Demonstrations began in Nicaragua on April 18, as thousands of civilians in several cities protested changes to the country’s social security system, according to reports. At least three people, including a protester and a police officer, were killed in clashes, The Associated Press reported.
At least nine journalists were injured while covering protests in Managua on April 19 and at least two had equipment stolen, according to reports. CPJ’s Emergencies Response Team has issued the following safety advisory for journalists planning to cover the ongoing protests:
Reporting on crowd violence or mobs can be dangerous. To minimize the risk, journalists should:
- Plan the assignment and ensure that you have a full battery on your cell phone. Know the area you are going to. Work out in advance what to do in an emergency.
- Always try to work with a colleague and have a regular check-in procedure with your base–particularly if covering rallies or crowded events.
- Wear clothing and footwear that allow you to move swiftly. Avoid wearing necklaces, ponytails, lanyards or anything that can be grabbed, as well as flammable material, such as nylon.
- Consider your position. Try to find an elevated position that may offer greater safety.
- At any location, always plan an evacuation route. If working with others, select an emergency rendezvous point.
- Maintain situational awareness at all times and limit valuables in your possession. Do not leave any equipment in vehicles. After dark, the risk of criminal activity increases.
- If working in a crowd, plan a strategy. Try to keep to the outside of the crowd and avoid the middle, where it is harder to escape. Identify an escape route.
In situations where teargas may be used:
- Wear personal protective equipment including a gas mask, eye protection, body armor, and helmet.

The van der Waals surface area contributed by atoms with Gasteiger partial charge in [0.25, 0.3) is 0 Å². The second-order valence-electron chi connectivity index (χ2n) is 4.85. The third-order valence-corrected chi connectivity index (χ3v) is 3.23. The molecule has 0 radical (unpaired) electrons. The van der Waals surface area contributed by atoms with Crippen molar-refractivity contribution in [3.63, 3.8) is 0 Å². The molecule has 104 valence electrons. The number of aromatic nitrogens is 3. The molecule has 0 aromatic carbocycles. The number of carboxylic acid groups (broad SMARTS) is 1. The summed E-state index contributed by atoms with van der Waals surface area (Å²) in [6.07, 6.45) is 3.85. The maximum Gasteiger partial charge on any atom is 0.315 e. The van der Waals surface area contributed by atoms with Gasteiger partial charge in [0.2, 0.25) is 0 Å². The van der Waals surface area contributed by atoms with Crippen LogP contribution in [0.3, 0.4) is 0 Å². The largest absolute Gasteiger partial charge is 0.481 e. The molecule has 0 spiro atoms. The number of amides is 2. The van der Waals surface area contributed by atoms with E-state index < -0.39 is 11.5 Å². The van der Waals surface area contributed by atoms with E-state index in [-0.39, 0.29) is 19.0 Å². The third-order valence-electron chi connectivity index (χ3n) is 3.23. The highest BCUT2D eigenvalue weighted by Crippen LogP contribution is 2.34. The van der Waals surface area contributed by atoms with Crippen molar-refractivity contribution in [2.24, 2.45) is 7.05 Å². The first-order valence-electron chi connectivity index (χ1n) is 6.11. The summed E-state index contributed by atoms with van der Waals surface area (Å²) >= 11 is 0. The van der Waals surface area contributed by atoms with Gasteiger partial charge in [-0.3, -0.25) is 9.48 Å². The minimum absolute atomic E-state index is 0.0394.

- Contact lenses are not advisable.
- Individuals with asthma or respiratory issues should avoid areas where teargas is being used. When large amounts of teargas are used, there is the possibility of high concentrations of gas sitting in areas with no movement of air.
- Take note of landmarks (i.e. posts, curbs) that can be used to help you navigate out of an area if you are struggling to see.
- If you are exposed to teargas, try to find higher ground and stand in fresh air to allow the breeze to carry away the gas. Do not rub your eyes or face. When you are able to, shower in cold water to wash the gas from your skin, but do not bathe. Clothing may need to be washed several times to remove the crystals completely or be discarded.
When dealing with aggression:
- Read body language and use your own body language to pacify a situation.
- Keep eye contact with an aggressor, use open hand gestures and keep talking with a calming manner.
- Keep an extended arm’s length from the threat. Back away and if someone grabs hold of you, break away firmly without aggression. If cornered and in danger, shout.
- If the situation escalates, keep a hand free to protect your head and move with short, deliberate steps to avoid falling. If in a team, stick together and link arms.
- Be aware of the situation and your own safety. While there are times when documenting aggression can be newsworthy, taking pictures of aggressive individuals can escalate a situation.
Journalists who are injured or require assistance can contact CPJ via firstname.lastname@example.org.
CPJ encourages local and freelance journalists and media organizations covering the protests in Nicaragua to closely follow the safety principles and practices of the ACOS Alliance, which can be found here.
For more information on basic preparedness, assessing and responding to risk, or safety measures when covering civil conflict and disturbances, journalists should review CPJ’s Journalist Security Guide. For additional information and tools for pre-assignment preparation and post-incident assistance, visit CPJ’s resource center.